These past few weeks have been hard. Not because of NaNo (though creating an entire novel in a month is most definitely work)…because of homesickness. I’m sitting here at home, with a mug of coffee and eggnog, looking out the window at the gray sky, but still, I’m homesick. I grew up in Spokane, Washington, on the other side of the country. When I first moved to Georgia, I wanted to love it. I really did. And now, four years later, I like it well enough…but it isn’t Spokane. I miss Spokane more during winter, and especially around Thanksgiving and Christmastime.
During this time of year, we would all go downtown and make a day of it, walking well into the night. If you haven’t seen Spokane in winter, with all the Christmas lights strung up on the trees and Christmas decorations in every window, with the crunch of snow under your feet and snowflakes drifting down onto your head, you haven’t experienced the most memorable part of my growing up.
The highlight of visiting downtown during Christmas was the enormous Christmas tree in the riverpark square mall. We would stare up at it from the bottom, look at all the ornaments hanging from it – glass balls, rocking horses, gingerbread men, gift boxes – and then we would take the elevator up so we could look at it from the top.
There were all sorts of stores downtown. We would walk along the sidewalk as it got dark, our noses frozen and buried in scarves, and then we would run into Pottery Barn (I would pick up a Pottery Barn teen to take home), browse, duck out and run into another store. Usually we would get hot chocolate or something else to drink while we walked. We would walk past the horse and carriage ride and I would go up to pet the horses if they weren’t busy pulling someone around.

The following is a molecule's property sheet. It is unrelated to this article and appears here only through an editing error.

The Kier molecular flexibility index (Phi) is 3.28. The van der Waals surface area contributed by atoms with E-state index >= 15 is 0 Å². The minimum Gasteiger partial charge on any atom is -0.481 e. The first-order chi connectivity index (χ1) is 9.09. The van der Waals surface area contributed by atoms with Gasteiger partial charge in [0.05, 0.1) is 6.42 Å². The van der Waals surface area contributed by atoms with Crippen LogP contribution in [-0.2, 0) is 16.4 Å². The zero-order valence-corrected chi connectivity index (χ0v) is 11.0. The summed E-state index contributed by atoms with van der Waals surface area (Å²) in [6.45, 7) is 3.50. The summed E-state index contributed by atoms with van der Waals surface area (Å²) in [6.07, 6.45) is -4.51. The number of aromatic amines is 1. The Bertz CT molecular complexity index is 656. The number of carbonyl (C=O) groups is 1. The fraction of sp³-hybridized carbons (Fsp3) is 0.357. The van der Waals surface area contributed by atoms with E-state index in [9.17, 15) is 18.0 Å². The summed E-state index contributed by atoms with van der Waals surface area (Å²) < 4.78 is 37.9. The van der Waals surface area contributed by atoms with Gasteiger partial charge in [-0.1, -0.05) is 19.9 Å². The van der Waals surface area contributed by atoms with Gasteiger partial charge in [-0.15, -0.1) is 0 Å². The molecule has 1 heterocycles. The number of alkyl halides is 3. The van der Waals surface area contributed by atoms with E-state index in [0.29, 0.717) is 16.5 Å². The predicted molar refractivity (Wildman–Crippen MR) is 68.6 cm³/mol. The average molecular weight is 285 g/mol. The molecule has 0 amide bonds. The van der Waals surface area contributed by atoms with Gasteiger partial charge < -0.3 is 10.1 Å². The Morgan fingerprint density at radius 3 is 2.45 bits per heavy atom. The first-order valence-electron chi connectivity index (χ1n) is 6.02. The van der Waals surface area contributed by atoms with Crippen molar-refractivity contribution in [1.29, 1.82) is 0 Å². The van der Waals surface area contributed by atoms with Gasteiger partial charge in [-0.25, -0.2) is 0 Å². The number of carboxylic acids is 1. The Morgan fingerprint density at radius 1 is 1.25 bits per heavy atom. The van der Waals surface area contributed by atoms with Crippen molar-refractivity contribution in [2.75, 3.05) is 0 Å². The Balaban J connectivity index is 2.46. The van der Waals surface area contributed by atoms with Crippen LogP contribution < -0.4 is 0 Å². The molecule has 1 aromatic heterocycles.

There were always people carolling somewhere; not visiting anyone in particular, just singing as they walked, and usually we would join in, adding some very different voices to the mix. It was magical. After it was over, we would bundle into the car and begin the drive home. We kids would nod off to the sound of Manheim Steamroller playing a Christmas song. We might do this two or three times during the Christmas season, and each time was better than the last.
Now, in Georgia, we go to Stone Mountain once every Christmas. I love going to Stone Mountain when it’s cold, watching the shows, drinking hot chocolate, eating hand-tossed rolls and possibly some peppermint fudge. I love it. But no matter how much I try and escape the fact, as much as I like Georgia, especially during this season when everything is better, I miss Washington.